Memorial Day saw Lindsey Lohan become the latest in a long line of celebrities who were forced to wear a high-tech alcohol monitoring anklet. This is the second time Lohan has been ordered by a court to wear the device. Created by Denver-based Alcohol Monitoring Systems, the SCRAM anklet tracks blood alcohol content through perspiration and will alert authorities if the wearer drinks no matter where they are. Over 130,000 US citizens have worn the device since its debut in 2003 and, if LiLo is any indication, there will be many more in the years ahead. Check out the enthusiastically ominous video about SCRAM from AMS below.
Prevention may be the better side of cure. That reasoning is leading to an uptake in health monitoring systems, but it’s also bleeding over into criminal justice. We’ve seen a rise in surveillance systems in the US and Europe for everything from warfare to CCTV cameras to the internet. The Secure Continuous Remote Alcohol Monitoring (SCRAM) system fits into this paradigm quite well. Not satisfied with merely punishing offense, society seems bent on preventing offenders from committing their crimes again. There’s something admirable in the spirit of that sentiment, but the real-world results leave me uncomfortable. For starters, AMS is improving the quality of these SCRAM monitors: shrinking their size and including house arrest capabilities:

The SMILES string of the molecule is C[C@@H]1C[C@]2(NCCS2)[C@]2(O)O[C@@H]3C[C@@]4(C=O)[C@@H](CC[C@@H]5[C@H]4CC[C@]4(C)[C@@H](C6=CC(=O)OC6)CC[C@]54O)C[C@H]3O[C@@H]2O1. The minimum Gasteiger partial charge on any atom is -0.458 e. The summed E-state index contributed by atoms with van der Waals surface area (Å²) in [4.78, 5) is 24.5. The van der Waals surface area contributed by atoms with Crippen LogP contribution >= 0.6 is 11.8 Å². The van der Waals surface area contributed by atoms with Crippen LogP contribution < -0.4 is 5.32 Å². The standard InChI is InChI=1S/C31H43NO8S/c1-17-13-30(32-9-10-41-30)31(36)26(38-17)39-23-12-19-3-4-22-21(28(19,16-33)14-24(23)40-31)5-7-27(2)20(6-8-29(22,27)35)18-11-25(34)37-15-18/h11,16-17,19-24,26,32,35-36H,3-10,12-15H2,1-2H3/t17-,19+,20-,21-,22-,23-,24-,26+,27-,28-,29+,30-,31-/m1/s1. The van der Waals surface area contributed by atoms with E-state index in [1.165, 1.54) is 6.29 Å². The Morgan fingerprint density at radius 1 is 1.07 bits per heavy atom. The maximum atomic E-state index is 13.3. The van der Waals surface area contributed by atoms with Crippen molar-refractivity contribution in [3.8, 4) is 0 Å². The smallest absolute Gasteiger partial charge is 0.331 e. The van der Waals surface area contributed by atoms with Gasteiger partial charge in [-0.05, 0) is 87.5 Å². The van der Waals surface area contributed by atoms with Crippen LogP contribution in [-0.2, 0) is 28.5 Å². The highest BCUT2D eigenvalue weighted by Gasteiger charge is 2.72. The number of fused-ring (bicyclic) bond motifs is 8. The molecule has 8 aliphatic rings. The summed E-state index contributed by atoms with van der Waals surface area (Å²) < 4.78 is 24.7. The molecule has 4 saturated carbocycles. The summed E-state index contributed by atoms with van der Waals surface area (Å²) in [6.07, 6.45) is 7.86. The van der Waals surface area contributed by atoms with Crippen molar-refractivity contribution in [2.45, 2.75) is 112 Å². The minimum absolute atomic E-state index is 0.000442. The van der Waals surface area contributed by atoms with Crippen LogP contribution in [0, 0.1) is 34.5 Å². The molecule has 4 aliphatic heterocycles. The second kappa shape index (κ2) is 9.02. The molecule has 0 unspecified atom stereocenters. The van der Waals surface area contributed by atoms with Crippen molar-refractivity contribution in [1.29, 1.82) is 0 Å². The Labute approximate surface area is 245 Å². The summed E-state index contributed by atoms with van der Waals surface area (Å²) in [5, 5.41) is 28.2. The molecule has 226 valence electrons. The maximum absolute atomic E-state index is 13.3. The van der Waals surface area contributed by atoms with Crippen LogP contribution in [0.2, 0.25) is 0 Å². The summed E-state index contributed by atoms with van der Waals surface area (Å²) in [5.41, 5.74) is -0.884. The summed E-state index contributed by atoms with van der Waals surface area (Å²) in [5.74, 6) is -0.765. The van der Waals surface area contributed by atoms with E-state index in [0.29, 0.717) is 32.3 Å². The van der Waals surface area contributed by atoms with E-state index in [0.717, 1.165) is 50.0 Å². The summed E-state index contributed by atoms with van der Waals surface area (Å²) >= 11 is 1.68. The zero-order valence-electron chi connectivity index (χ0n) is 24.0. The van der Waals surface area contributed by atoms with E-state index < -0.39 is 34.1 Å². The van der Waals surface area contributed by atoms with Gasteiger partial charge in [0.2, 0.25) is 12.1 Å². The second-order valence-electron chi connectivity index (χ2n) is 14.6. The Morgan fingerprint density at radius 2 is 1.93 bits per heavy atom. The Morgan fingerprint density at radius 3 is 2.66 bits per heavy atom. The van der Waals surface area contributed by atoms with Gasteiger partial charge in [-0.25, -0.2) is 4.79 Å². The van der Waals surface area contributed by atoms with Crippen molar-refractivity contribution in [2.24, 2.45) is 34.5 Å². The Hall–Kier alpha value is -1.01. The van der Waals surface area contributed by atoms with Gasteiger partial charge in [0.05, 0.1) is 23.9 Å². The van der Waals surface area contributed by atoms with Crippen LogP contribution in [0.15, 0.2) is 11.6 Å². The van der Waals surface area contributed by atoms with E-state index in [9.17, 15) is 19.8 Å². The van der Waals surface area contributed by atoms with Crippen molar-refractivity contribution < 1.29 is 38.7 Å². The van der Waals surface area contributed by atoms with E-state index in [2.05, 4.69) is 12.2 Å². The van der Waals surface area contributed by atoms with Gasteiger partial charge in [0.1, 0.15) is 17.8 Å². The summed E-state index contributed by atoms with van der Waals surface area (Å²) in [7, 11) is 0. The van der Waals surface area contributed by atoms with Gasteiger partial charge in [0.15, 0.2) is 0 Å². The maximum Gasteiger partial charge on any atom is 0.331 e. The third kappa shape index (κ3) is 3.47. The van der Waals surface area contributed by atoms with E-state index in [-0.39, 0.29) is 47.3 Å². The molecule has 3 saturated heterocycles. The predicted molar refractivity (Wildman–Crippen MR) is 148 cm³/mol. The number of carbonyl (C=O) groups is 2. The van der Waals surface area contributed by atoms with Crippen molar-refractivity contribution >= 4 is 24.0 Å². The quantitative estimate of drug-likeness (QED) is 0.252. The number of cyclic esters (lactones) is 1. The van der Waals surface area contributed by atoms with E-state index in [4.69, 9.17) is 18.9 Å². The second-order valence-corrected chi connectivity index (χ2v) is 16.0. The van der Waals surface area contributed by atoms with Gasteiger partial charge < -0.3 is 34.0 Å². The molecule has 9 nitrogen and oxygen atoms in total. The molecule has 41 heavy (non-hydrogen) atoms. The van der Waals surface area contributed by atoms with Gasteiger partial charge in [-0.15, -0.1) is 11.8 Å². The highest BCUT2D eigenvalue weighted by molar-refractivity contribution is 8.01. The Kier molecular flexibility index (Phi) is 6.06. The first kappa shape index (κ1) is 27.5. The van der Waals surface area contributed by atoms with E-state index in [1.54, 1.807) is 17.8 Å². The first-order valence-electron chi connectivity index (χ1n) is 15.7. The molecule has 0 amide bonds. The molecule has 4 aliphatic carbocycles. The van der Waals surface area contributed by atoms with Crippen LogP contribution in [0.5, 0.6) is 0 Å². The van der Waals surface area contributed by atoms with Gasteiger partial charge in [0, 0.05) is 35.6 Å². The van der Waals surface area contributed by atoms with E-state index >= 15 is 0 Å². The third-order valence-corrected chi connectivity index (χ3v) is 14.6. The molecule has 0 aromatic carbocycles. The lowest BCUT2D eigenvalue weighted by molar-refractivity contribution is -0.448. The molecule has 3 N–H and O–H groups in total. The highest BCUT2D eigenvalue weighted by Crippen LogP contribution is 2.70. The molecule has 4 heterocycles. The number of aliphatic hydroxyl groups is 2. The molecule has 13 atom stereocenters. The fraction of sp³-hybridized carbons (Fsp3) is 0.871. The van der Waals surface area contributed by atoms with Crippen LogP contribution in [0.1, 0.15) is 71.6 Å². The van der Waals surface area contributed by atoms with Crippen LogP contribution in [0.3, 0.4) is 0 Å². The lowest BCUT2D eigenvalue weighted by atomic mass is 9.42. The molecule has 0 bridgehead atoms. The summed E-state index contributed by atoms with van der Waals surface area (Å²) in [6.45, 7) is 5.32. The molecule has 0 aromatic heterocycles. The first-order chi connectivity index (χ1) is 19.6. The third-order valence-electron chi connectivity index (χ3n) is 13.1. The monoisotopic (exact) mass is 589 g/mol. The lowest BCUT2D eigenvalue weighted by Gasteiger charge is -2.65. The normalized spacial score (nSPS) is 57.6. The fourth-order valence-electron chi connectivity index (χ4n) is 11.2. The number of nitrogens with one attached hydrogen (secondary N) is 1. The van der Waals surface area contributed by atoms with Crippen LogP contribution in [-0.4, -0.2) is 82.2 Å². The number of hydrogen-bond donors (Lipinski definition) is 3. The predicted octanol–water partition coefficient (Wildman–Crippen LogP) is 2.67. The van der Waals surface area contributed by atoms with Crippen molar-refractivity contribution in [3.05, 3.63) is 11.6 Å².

Criminal courts now use SCRAM devices in all 50 states except Hawaii. The reports from the anklet are wirelessly sent to a central database (Scramnet – sounds delightful) where local law enforcement agents can access the information through a web browser. It’s a very easy way to track and monitor the habits of those on bail or probation. Accuracy is fairly high, with the anklets able to detect a BAC of 0.02 or higher (which corresponds to less than one drink per hour for an average adult man).
The devices have a wide appeal to offenders as well as police because they offer an alternative to jail time. Wear the anklet, stay off alcohol and you get to keep out of prison. Not only that, but you get to have the same fashion sense as many celebrities. Besides Lindsay Lohan, there’s also been Michelle Rodriguez, Eve, Jayson Williams, and many others. Tracy Morgan, who had to wear SCRAM in real life, parodied the device on 30 Rock to great comic effect. For some, SCRAM may even be a path towards sobriety. As recently discussed in the New York Times, the anklet has had a remarkably high success rate in keeping offenders off alcohol in Queens.
SCRAM may be a success now, but where does the use of these monitors begin and end? In the future we will be able to provide a much more indepth look at the human body in real time. Alcohol and other drugs will likely be trackable, but so will blood sugar, exercise, perhaps even neurological conditions and emotional states. Our sense of privacy will have to shift as more of our personal data is released into the online cloud, but I’m not sure I’m ready to have my bodily functions added into the mix. Will parents one day be able to use these devices on their teens? Will insurance agencies require them for customers? It’s all fun and games when we watch Lindsay Lohan sport a SCRAM with a designer dress, but the power and range of these devices is growing. Better to figure out how we want to handle the questions of privacy and information now before we all end up wearing one.